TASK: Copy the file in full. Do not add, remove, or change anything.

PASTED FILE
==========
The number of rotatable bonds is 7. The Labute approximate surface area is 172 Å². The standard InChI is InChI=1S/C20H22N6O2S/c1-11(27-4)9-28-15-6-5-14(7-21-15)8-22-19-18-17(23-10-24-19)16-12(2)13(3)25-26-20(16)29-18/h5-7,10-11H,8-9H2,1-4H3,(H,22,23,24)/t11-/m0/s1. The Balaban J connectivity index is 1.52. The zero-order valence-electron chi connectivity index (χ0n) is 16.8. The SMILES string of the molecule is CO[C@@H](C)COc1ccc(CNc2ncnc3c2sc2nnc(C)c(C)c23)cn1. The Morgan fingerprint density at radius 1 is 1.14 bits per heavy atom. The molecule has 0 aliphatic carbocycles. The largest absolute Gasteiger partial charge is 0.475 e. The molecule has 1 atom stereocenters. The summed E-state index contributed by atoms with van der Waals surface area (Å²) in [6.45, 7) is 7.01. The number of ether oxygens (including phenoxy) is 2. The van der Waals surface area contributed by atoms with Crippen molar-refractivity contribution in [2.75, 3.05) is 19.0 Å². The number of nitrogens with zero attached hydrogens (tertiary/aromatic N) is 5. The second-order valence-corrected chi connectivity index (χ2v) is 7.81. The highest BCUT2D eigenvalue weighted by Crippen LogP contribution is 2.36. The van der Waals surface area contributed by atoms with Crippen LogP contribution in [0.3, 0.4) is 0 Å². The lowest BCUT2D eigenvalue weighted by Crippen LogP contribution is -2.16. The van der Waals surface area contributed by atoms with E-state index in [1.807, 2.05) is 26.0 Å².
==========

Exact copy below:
The number of rotatable bonds is 7. The Labute approximate surface area is 172 Å². The standard InChI is InChI=1S/C20H22N6O2S/c1-11(27-4)9-28-15-6-5-14(7-21-15)8-22-19-18-17(23-10-24-19)16-12(2)13(3)25-26-20(16)29-18/h5-7,10-11H,8-9H2,1-4H3,(H,22,23,24)/t11-/m0/s1. The Balaban J connectivity index is 1.52. The zero-order valence-electron chi connectivity index (χ0n) is 16.8. The SMILES string of the molecule is CO[C@@H](C)COc1ccc(CNc2ncnc3c2sc2nnc(C)c(C)c23)cn1. The Morgan fingerprint density at radius 1 is 1.14 bits per heavy atom. The molecule has 0 aliphatic carbocycles. The largest absolute Gasteiger partial charge is 0.475 e. The molecule has 1 atom stereocenters. The summed E-state index contributed by atoms with van der Waals surface area (Å²) in [6.45, 7) is 7.01. The number of ether oxygens (including phenoxy) is 2. The van der Waals surface area contributed by atoms with Crippen molar-refractivity contribution in [2.75, 3.05) is 19.0 Å². The number of nitrogens with zero attached hydrogens (tertiary/aromatic N) is 5. The second-order valence-corrected chi connectivity index (χ2v) is 7.81. The highest BCUT2D eigenvalue weighted by Crippen LogP contribution is 2.36. The van der Waals surface area contributed by atoms with Crippen LogP contribution in [0.3, 0.4) is 0 Å². The lowest BCUT2D eigenvalue weighted by Crippen LogP contribution is -2.16. The van der Waals surface area contributed by atoms with E-state index in [1.807, 2.05) is 26.0 Å².